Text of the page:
Prostatectomy

Radical prostatectomy performed at facilities with high vs. low annual caseloads appeared associated; with a significant Overall Survival(OS) benefit for men with prostate cancer, according to results of a retrospective study published in Cancer. The number of prostate cancers encountered appeared to be a better predictor of favorable outcomes; than the number of surgeries performed, researchers added.

“However, this is an in-depth analysis of a carefully modeled history of almost half a million cases of radical prostatectomy; over a 10-year period and more than 1000 facilities,” Sarmad Sadeghi, MD, PhD, assistant professor of clinical medicine at University of Southern California; told HemOnc Today. “However, it shows a survival difference based on the caseload and; interestingly enough, experience with all stages of prostate cancer was a stronger predictor of outcomes compared with just the number of surgeries.”

Radical prostatectomy

However, in this study, Sadeghi and colleagues used the National Cancer Database; and also Cox proportional hazards model to analyze outcomes of 488,389 men (median age at diagnosis, 61 years; range, 56-66; 80.5% white); who underwent radical prostatectomy and determine whether facility volume overall; and facility surgical volume served as predictors of survival outcomes.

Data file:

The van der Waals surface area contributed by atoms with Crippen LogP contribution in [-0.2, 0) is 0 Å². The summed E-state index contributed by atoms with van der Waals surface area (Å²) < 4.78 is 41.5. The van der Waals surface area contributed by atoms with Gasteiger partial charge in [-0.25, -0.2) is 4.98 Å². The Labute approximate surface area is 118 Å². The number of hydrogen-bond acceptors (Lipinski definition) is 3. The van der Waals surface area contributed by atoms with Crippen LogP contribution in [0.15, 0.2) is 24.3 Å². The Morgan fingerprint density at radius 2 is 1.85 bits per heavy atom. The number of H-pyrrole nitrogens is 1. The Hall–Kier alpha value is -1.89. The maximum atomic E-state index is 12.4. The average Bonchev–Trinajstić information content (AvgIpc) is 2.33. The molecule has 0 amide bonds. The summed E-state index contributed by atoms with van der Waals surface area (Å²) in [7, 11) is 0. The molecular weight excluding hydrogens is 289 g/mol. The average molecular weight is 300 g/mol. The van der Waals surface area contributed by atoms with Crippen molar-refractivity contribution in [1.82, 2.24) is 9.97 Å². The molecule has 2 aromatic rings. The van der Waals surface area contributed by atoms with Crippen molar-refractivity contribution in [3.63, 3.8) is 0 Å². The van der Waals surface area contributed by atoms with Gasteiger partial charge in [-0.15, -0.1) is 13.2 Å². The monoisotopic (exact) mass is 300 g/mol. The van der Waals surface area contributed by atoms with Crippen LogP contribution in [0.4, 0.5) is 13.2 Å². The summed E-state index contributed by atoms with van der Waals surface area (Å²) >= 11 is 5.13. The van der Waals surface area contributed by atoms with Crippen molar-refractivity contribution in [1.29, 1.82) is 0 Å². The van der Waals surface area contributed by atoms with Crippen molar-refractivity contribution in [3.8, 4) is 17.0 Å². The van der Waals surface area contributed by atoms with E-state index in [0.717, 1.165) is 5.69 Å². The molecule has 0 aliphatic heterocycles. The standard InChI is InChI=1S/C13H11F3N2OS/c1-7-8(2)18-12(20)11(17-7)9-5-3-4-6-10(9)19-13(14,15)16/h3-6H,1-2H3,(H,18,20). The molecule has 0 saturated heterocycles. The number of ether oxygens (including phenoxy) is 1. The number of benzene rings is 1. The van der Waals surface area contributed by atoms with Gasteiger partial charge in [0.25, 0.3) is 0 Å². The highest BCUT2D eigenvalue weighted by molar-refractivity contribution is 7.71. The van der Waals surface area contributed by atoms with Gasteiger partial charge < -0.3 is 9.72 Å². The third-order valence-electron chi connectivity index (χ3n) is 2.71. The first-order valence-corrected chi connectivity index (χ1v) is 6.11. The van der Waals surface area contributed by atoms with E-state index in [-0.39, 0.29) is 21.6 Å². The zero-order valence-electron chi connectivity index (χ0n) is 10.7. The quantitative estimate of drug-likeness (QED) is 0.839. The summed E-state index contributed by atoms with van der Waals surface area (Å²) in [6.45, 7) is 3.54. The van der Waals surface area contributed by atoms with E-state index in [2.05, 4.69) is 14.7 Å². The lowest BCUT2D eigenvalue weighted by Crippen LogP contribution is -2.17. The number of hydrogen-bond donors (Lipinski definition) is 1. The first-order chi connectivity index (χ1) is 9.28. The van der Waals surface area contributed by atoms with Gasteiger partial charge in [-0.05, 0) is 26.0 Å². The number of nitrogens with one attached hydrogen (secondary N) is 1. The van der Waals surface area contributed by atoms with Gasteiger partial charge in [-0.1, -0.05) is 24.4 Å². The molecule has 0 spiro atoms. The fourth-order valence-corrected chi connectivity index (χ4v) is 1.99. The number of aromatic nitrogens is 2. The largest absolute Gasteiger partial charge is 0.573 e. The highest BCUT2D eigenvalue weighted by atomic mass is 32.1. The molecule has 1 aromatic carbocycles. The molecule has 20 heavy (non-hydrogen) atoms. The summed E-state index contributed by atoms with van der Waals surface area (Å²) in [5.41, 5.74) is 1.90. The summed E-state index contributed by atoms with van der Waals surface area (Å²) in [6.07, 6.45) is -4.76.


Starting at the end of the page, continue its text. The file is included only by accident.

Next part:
Therefore, they defined caseload by four volume groups: Volume Group 1 [VG1]: < 50th %; Volume Group 2 [VG2]: 50th to 74th %; Volume Group 3 [VG3]: 75th % to 89th %; and Volume Group 4 [VG4]: 90th %. However, by facility annual caseload and facility annual surgical caseload; 11% and 8% of patients  treated in VG1, 17% and 18% in VG2, 25% and 26% om VG3; and 47% and 49% in VG4. OS served as the primary endpoint. Median follow-up was 60.75 months. However, median OS among all patients was not reached; however, there was a significant OS benefit as the caseload increased.

Facility selection biases

However, the adjusted OS difference between VG1 and VG4 at 90th % survivorship; reached 13.2 months for facility annual caseload (93.1 months vs. 106.3 months; HR = 1.3; 95% CI, 1.23-1.36); and 11.3 months for facility annual surgical caseload (94.5 months vs. 105.8 months; HR = 1.25; 95% CI, 1.19-1.32). However, the study’s retrospective nature; and also researchers’ are inable to determine the role of referral and facility selection biases, served as limitations.

“But they believe this could start an import dialogue,” Sadeghi said. “Although are acutely aware of the limitations of a retrospective National Cancer Database analysis, they believe they should not overlook the findings here as this analysis powered by more than 488,000 patients and demonstrates a 13 months OS benefit just based on where the surgery was done. “Despite all of its limitations, it is something to be discussed at high levels of our community to increase awareness and to generate new ideas and research,” Sadeghi added.